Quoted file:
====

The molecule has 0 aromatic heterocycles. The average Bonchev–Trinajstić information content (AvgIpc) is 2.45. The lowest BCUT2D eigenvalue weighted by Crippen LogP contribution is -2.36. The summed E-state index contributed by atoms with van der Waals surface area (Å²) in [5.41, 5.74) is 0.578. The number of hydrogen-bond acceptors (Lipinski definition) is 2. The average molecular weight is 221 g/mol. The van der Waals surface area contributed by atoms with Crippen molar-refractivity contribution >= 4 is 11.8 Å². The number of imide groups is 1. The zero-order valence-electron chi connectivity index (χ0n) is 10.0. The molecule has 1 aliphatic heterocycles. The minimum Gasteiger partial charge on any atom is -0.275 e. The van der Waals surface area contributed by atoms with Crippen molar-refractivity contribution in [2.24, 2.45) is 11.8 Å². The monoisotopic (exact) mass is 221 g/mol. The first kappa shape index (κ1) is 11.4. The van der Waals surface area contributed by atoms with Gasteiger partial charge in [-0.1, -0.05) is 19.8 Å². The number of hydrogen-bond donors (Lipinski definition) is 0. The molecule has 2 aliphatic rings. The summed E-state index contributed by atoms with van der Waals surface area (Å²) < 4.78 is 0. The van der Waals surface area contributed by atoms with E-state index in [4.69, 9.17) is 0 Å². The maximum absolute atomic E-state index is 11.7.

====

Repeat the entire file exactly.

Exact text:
The molecule has 0 aromatic heterocycles. The average Bonchev–Trinajstić information content (AvgIpc) is 2.45. The lowest BCUT2D eigenvalue weighted by Crippen LogP contribution is -2.36. The summed E-state index contributed by atoms with van der Waals surface area (Å²) in [5.41, 5.74) is 0.578. The number of hydrogen-bond acceptors (Lipinski definition) is 2. The average molecular weight is 221 g/mol. The van der Waals surface area contributed by atoms with Crippen molar-refractivity contribution >= 4 is 11.8 Å². The number of imide groups is 1. The zero-order valence-electron chi connectivity index (χ0n) is 10.0. The molecule has 1 aliphatic heterocycles. The minimum Gasteiger partial charge on any atom is -0.275 e. The van der Waals surface area contributed by atoms with Crippen molar-refractivity contribution in [2.24, 2.45) is 11.8 Å². The monoisotopic (exact) mass is 221 g/mol. The first kappa shape index (κ1) is 11.4. The van der Waals surface area contributed by atoms with Gasteiger partial charge in [-0.1, -0.05) is 19.8 Å². The number of hydrogen-bond donors (Lipinski definition) is 0. The molecule has 2 aliphatic rings. The summed E-state index contributed by atoms with van der Waals surface area (Å²) < 4.78 is 0. The van der Waals surface area contributed by atoms with E-state index in [4.69, 9.17) is 0 Å². The maximum absolute atomic E-state index is 11.7.